By: Nick Lanciani
This week I present to you a short post on my thoughts on changing the OT format and the addition of the coach’s challenge, as well as a tidbit on the potential Las Vegas expansion.
Shootouts have got to go- at least for the most part, that is. The only shootout scenarios that belong in hockey are penalty shots and the breakaway skills competition (which on another note, the skills competition was a bit stale this year).
I get it, when the Chicago Blackhawks and the Pittsburgh Penguins meet up in a shootout, we’re all in for entertainment. Watching Jonathan Toews, Sidney Crosby, Patrick Kane, and Evgeni Malkin trade shootout goals while Corey Crawford and Marc-Andre Fleury stuff others is highly addictive.
But then we get long shootouts- like the one that went twenty rounds this season between the Florida Panthers and the Washington Capitals before Nick Bjugstad sent everyone home with his second attempt of the shootout, or basically every shootout the Boston Bruins have been in this season.
Please NHL, make it stop.
I’m all in favor of adopting the AHL’s overtime format that they began using this season. Overtime is seven minutes long, split between three minutes of 4 on 4 hockey and four minutes of 3 on 3 action (of course, the change between 4 on 4 and 3 on 3 isn’t technically done until the first whistle after three minutes of overtime).
If nobody scores in overtime, then the game heads to a shootout.
Personally, I’m a fan of simplifying an adaption of the AHL’s current overtime format and having ten minutes of sudden death overtime (5 minutes of 4 on 4, stop, switch sides, 5 minutes of 3 on 3). My format would eliminate the absurdity surrounding when teams make the switch from 4 on 4 to 3 on 3 and keeps the initial swapping of sides from the 3rd period to the beginning of the 4 on 4 overtime (and adds another swapping of sides between 4 on 4 and 3 on 3).
Ultimately, whatever reduces the number of overtime games that end up going to a shootout to about 5% (the equivalent of the actual effects of the AHL’s current overtime policy) is good enough for me. The league doesn’t completely throw out shootouts, but doesn’t have to rely on them more than necessary.
Another topic for consideration next season is the coach’s challenge. While this new addition would make sense for the league, it is nothing more than a procedural show that would slow the pace of the game way down.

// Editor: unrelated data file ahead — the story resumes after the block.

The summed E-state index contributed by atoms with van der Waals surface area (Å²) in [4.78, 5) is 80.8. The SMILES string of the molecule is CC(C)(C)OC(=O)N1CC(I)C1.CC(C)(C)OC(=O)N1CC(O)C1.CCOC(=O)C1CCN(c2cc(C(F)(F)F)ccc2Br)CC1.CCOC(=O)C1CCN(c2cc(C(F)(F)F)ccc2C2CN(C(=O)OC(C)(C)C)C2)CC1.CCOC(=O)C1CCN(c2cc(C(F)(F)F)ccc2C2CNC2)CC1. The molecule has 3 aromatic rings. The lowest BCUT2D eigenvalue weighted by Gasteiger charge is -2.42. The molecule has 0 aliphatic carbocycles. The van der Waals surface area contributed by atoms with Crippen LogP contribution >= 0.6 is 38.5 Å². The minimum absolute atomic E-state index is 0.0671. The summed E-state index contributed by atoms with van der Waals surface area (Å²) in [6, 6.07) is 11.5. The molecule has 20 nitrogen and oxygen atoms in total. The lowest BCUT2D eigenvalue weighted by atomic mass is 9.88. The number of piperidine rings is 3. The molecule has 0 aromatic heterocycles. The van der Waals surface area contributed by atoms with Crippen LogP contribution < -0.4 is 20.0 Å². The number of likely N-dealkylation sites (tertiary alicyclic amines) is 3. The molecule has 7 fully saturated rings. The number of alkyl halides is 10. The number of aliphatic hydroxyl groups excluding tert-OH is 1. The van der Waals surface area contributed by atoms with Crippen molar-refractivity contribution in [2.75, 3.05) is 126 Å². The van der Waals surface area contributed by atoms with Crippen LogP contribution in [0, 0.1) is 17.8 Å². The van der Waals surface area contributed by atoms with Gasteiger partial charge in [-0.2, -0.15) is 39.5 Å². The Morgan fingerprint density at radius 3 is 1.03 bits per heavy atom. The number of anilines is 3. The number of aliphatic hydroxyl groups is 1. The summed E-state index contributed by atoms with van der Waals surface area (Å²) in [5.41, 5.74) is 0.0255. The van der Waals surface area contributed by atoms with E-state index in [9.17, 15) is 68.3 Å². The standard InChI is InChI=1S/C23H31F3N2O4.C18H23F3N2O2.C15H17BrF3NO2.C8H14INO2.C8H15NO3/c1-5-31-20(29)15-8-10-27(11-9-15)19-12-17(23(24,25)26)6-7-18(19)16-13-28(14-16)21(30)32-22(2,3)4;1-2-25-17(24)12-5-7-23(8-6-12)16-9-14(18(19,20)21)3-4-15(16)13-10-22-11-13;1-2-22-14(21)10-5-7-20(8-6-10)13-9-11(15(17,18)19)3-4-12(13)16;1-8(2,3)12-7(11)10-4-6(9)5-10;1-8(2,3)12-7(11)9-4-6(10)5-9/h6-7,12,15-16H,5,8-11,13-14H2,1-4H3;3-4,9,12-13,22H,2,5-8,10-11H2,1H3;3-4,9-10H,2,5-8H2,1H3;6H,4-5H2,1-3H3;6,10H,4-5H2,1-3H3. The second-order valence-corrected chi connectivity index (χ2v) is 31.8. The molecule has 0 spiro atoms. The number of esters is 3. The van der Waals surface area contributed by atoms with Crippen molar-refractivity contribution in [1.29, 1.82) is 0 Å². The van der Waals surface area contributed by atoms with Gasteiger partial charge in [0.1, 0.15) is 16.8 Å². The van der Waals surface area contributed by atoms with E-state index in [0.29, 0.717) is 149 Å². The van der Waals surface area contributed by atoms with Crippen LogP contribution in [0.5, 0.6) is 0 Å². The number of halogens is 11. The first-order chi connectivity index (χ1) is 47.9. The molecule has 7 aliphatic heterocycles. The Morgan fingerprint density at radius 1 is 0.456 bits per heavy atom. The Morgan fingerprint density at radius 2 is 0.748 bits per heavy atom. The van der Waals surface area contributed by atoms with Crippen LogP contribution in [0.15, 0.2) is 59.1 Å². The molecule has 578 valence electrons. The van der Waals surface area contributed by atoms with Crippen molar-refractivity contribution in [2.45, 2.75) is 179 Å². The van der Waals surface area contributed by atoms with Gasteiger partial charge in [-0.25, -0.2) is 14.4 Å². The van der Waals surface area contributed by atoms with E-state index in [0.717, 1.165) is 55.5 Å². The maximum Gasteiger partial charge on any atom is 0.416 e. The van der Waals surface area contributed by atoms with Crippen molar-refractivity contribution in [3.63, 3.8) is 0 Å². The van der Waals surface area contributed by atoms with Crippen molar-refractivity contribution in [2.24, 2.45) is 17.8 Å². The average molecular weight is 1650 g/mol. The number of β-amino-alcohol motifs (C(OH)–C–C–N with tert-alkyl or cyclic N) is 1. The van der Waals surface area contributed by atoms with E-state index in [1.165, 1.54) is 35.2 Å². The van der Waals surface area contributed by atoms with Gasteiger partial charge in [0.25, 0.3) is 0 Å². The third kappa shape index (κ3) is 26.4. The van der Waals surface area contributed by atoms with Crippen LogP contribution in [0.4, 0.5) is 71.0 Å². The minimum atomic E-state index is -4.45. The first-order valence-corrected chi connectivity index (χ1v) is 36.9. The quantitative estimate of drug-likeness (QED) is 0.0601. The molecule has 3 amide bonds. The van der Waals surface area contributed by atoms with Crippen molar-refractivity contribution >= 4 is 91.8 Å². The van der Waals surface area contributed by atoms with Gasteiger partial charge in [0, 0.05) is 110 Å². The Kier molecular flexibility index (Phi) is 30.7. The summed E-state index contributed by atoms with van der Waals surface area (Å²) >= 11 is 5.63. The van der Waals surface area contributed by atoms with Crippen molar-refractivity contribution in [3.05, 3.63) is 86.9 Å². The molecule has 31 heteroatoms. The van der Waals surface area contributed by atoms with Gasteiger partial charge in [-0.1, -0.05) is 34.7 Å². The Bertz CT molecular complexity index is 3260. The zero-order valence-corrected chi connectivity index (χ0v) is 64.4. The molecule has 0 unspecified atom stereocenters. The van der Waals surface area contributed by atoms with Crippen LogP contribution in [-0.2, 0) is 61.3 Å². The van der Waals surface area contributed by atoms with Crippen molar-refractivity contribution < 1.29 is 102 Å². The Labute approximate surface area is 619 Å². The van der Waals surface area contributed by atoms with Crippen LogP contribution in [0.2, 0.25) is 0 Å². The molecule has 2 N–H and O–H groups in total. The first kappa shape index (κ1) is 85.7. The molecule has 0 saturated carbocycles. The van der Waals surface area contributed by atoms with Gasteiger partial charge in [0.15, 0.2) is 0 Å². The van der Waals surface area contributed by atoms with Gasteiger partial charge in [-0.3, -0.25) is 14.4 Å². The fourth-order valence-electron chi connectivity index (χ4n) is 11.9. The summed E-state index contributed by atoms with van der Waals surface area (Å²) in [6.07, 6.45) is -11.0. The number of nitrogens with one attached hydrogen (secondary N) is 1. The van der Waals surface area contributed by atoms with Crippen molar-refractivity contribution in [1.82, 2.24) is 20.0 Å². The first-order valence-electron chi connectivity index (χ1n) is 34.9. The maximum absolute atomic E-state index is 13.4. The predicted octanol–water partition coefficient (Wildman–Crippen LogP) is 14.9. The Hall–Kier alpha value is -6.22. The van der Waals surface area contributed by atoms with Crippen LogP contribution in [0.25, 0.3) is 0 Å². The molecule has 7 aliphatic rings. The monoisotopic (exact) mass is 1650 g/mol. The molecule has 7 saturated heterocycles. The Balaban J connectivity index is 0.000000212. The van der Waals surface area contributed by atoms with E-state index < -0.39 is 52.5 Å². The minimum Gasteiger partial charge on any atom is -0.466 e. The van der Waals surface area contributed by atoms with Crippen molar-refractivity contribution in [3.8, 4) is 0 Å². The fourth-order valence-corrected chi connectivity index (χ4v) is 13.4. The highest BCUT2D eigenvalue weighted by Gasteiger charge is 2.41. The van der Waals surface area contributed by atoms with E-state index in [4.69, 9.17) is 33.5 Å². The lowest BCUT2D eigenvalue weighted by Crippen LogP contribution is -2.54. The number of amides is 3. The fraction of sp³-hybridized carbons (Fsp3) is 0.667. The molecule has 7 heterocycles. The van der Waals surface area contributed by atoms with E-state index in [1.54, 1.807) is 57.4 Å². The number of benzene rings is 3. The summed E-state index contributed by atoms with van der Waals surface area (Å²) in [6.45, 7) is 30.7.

I’d vouch for something similar to college hockey- simply making offsides, goaltender interference, and delay of game penalties reviewable. You’re probably saying, “but that’ll just slow the game down anyway” and you’re right. But this would take away the extra formalities of making the ref have to listen to what the coach is challenging, why he’s arguing, and so on an so forth.
Essentially, it’d streamline the decisions similar to how the refs and linesmen already confer when there’s a situation they can presently discuss amongst themselves (goals on the ice before they’re reviewed, delay of game penalties, and whatnot). Most of the time, if something needs to be reviewed, it gets reviewed. If not, then some off ice official steps in and makes the on ice officials take a look at it again (under video review).
Look, the coach’s challenge is just a way to drum up business, whereas simply making the plays in question (goalie interference, delay of game, and offsides) reviewable eliminates intentional stalling by a coach challenging the play at hand and ensures that for a call on the ice to be overturned or confirmed, conclusive evidence must determine the right way of the call.
As was seen in the Hockey East Championship this year, the refs went to video review for a play that was deemed a goal on the ice, but awfully close to being offsides. Video conclusively showed that the Boston University forward entering the zone was, in fact, just barely offsides, overruling the call on the ice and reverting the score from being 2-0 to 1-0 in the first period.
The entire process didn’t take longer than any current reviewable play in the NHL. So at the end of the day, if college hockey can make something look easy, then the NHL should be able to implement it seamlessly, right?
And after all, aren’t the purpose of the minor leagues, college hockey, and the junior leagues simply a testing ground for not only who teams draft and develop, but also the development of the game and subsequent rules of the game ultimately in the major league (the NHL)? If not, then- well, come on people…
This Week’s One Liner- VEGAS BABY!
Look, if the National Hockey League is sold on the results of the feasibility of an NHL franchise in Las Vegas, then fine- build an arena of about 15,000 and see how long it lasts- otherwise, if you’re looking to add to the Western Conference before adding to the Eastern Conference, for God’s sake Seattle is dying to get a team. Oh and so are Quebec City and Hartford, but you know… ¯\_(ツ)_/¯.